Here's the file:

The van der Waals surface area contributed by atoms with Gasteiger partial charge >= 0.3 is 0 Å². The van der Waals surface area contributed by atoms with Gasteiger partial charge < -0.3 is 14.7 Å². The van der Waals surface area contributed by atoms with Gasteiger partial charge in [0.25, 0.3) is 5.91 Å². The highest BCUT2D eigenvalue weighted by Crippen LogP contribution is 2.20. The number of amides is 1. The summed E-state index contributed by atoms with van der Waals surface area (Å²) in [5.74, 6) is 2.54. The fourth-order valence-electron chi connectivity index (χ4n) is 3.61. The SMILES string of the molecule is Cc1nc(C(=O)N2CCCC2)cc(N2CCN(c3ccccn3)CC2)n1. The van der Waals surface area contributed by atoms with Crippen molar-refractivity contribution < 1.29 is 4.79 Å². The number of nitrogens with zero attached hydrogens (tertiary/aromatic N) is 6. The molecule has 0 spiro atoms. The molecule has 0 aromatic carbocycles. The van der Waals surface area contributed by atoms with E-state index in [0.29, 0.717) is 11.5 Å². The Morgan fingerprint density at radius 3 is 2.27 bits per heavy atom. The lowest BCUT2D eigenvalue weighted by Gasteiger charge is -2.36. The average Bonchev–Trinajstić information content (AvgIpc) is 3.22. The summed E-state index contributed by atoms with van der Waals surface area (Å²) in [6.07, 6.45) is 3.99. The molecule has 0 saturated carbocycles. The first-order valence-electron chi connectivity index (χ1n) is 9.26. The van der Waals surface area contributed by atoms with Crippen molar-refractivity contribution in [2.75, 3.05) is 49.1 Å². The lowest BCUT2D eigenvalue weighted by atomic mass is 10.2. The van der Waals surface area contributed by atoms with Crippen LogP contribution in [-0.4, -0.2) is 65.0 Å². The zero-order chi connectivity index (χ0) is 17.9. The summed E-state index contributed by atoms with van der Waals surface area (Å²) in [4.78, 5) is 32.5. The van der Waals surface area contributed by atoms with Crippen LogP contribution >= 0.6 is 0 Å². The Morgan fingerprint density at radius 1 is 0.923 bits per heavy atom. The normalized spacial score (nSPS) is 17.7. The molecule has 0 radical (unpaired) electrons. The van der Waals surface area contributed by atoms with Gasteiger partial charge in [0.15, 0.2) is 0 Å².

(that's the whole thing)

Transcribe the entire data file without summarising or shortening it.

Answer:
The van der Waals surface area contributed by atoms with Gasteiger partial charge >= 0.3 is 0 Å². The van der Waals surface area contributed by atoms with Gasteiger partial charge < -0.3 is 14.7 Å². The van der Waals surface area contributed by atoms with Gasteiger partial charge in [0.25, 0.3) is 5.91 Å². The highest BCUT2D eigenvalue weighted by Crippen LogP contribution is 2.20. The number of amides is 1. The summed E-state index contributed by atoms with van der Waals surface area (Å²) in [5.74, 6) is 2.54. The fourth-order valence-electron chi connectivity index (χ4n) is 3.61. The SMILES string of the molecule is Cc1nc(C(=O)N2CCCC2)cc(N2CCN(c3ccccn3)CC2)n1. The van der Waals surface area contributed by atoms with Crippen molar-refractivity contribution < 1.29 is 4.79 Å². The number of nitrogens with zero attached hydrogens (tertiary/aromatic N) is 6. The molecule has 0 spiro atoms. The molecule has 0 aromatic carbocycles. The van der Waals surface area contributed by atoms with E-state index in [0.29, 0.717) is 11.5 Å². The Morgan fingerprint density at radius 3 is 2.27 bits per heavy atom. The lowest BCUT2D eigenvalue weighted by Gasteiger charge is -2.36. The average Bonchev–Trinajstić information content (AvgIpc) is 3.22. The summed E-state index contributed by atoms with van der Waals surface area (Å²) in [6.07, 6.45) is 3.99. The molecule has 0 saturated carbocycles. The first-order valence-electron chi connectivity index (χ1n) is 9.26. The van der Waals surface area contributed by atoms with Crippen molar-refractivity contribution in [2.75, 3.05) is 49.1 Å². The lowest BCUT2D eigenvalue weighted by atomic mass is 10.2. The van der Waals surface area contributed by atoms with Crippen LogP contribution in [-0.4, -0.2) is 65.0 Å². The zero-order chi connectivity index (χ0) is 17.9. The summed E-state index contributed by atoms with van der Waals surface area (Å²) in [4.78, 5) is 32.5. The van der Waals surface area contributed by atoms with Crippen LogP contribution >= 0.6 is 0 Å². The Morgan fingerprint density at radius 1 is 0.923 bits per heavy atom. The normalized spacial score (nSPS) is 17.7. The molecule has 0 radical (unpaired) electrons. The van der Waals surface area contributed by atoms with Gasteiger partial charge in [0.15, 0.2) is 0 Å².